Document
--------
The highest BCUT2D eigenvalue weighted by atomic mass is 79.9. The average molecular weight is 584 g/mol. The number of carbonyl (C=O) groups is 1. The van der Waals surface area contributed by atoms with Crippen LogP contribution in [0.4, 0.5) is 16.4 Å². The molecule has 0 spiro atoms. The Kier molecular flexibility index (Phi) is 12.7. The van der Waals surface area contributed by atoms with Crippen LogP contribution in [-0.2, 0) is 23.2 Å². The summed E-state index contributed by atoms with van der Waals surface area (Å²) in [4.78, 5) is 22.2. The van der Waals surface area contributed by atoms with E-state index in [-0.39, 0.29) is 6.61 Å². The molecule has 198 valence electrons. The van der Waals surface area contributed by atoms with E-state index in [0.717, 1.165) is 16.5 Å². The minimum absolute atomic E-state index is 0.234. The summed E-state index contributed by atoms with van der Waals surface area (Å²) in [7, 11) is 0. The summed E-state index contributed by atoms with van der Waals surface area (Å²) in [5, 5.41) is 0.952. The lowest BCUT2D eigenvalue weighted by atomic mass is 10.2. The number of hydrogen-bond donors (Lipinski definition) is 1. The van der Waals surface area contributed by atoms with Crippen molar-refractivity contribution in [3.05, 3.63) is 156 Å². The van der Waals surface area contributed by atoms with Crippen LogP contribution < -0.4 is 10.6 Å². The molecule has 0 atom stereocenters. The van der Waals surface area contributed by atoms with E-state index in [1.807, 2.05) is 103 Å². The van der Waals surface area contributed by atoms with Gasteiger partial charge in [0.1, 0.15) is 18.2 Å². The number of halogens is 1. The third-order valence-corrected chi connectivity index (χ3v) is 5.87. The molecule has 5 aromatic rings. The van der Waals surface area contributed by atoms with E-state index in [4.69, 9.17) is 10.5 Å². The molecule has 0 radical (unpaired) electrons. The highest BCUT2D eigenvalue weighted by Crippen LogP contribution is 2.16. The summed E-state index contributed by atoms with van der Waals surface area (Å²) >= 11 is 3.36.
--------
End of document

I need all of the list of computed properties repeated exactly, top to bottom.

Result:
The highest BCUT2D eigenvalue weighted by atomic mass is 79.9. The average molecular weight is 584 g/mol. The number of carbonyl (C=O) groups is 1. The van der Waals surface area contributed by atoms with Crippen LogP contribution in [0.4, 0.5) is 16.4 Å². The molecule has 0 spiro atoms. The Kier molecular flexibility index (Phi) is 12.7. The van der Waals surface area contributed by atoms with Crippen LogP contribution in [-0.2, 0) is 23.2 Å². The summed E-state index contributed by atoms with van der Waals surface area (Å²) in [4.78, 5) is 22.2. The van der Waals surface area contributed by atoms with E-state index in [-0.39, 0.29) is 6.61 Å². The molecule has 198 valence electrons. The van der Waals surface area contributed by atoms with E-state index in [0.717, 1.165) is 16.5 Å². The minimum absolute atomic E-state index is 0.234. The summed E-state index contributed by atoms with van der Waals surface area (Å²) in [7, 11) is 0. The summed E-state index contributed by atoms with van der Waals surface area (Å²) in [5, 5.41) is 0.952. The lowest BCUT2D eigenvalue weighted by atomic mass is 10.2. The number of hydrogen-bond donors (Lipinski definition) is 1. The van der Waals surface area contributed by atoms with Crippen molar-refractivity contribution in [3.05, 3.63) is 156 Å². The van der Waals surface area contributed by atoms with Crippen LogP contribution < -0.4 is 10.6 Å². The molecule has 0 atom stereocenters. The van der Waals surface area contributed by atoms with E-state index in [1.807, 2.05) is 103 Å². The van der Waals surface area contributed by atoms with Gasteiger partial charge in [0.1, 0.15) is 18.2 Å². The number of halogens is 1. The third-order valence-corrected chi connectivity index (χ3v) is 5.87. The molecule has 5 aromatic rings. The van der Waals surface area contributed by atoms with E-state index in [4.69, 9.17) is 10.5 Å². The molecule has 0 radical (unpaired) electrons. The highest BCUT2D eigenvalue weighted by Crippen LogP contribution is 2.16. The summed E-state index contributed by atoms with van der Waals surface area (Å²) >= 11 is 3.36.